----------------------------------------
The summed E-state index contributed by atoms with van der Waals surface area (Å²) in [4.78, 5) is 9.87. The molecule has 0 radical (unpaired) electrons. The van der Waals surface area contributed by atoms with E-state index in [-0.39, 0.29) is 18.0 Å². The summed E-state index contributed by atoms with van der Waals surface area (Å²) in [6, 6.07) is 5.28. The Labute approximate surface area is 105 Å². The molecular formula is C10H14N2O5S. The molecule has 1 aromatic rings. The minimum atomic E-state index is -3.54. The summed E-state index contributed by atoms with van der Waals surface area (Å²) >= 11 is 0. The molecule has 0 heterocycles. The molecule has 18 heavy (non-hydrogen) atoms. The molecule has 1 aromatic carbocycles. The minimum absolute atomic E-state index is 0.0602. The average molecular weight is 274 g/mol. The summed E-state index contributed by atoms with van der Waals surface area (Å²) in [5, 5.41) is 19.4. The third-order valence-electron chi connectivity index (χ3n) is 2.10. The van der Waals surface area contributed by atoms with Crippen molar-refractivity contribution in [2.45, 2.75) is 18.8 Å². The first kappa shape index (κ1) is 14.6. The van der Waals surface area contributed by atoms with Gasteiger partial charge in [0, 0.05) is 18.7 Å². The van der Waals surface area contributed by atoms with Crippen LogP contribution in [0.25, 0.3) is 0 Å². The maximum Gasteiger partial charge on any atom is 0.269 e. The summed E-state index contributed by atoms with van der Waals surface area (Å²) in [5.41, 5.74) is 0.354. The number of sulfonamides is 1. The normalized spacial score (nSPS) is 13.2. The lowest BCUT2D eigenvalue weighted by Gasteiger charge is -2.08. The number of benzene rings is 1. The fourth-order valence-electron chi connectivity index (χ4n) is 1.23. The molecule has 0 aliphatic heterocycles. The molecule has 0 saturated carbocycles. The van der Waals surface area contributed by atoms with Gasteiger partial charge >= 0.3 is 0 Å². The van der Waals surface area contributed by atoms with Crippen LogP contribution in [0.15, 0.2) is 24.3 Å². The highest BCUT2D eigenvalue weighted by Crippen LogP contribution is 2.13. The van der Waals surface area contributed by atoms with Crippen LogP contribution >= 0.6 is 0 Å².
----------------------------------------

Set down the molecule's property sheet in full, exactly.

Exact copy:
The summed E-state index contributed by atoms with van der Waals surface area (Å²) in [4.78, 5) is 9.87. The molecule has 0 radical (unpaired) electrons. The van der Waals surface area contributed by atoms with E-state index in [-0.39, 0.29) is 18.0 Å². The summed E-state index contributed by atoms with van der Waals surface area (Å²) in [6, 6.07) is 5.28. The Labute approximate surface area is 105 Å². The molecular formula is C10H14N2O5S. The molecule has 1 aromatic rings. The minimum atomic E-state index is -3.54. The summed E-state index contributed by atoms with van der Waals surface area (Å²) >= 11 is 0. The molecule has 0 heterocycles. The molecule has 18 heavy (non-hydrogen) atoms. The molecule has 1 aromatic carbocycles. The minimum absolute atomic E-state index is 0.0602. The average molecular weight is 274 g/mol. The summed E-state index contributed by atoms with van der Waals surface area (Å²) in [5, 5.41) is 19.4. The third-order valence-electron chi connectivity index (χ3n) is 2.10. The van der Waals surface area contributed by atoms with Crippen molar-refractivity contribution in [2.45, 2.75) is 18.8 Å². The first kappa shape index (κ1) is 14.6. The van der Waals surface area contributed by atoms with Gasteiger partial charge in [0, 0.05) is 18.7 Å². The van der Waals surface area contributed by atoms with Crippen LogP contribution in [0.25, 0.3) is 0 Å². The maximum Gasteiger partial charge on any atom is 0.269 e. The summed E-state index contributed by atoms with van der Waals surface area (Å²) in [5.41, 5.74) is 0.354. The number of sulfonamides is 1. The normalized spacial score (nSPS) is 13.2. The lowest BCUT2D eigenvalue weighted by Gasteiger charge is -2.08. The number of benzene rings is 1. The fourth-order valence-electron chi connectivity index (χ4n) is 1.23. The molecule has 0 aliphatic heterocycles. The molecule has 0 saturated carbocycles. The van der Waals surface area contributed by atoms with Gasteiger partial charge >= 0.3 is 0 Å². The van der Waals surface area contributed by atoms with Crippen LogP contribution in [0.15, 0.2) is 24.3 Å². The highest BCUT2D eigenvalue weighted by Crippen LogP contribution is 2.13. The van der Waals surface area contributed by atoms with Crippen LogP contribution >= 0.6 is 0 Å².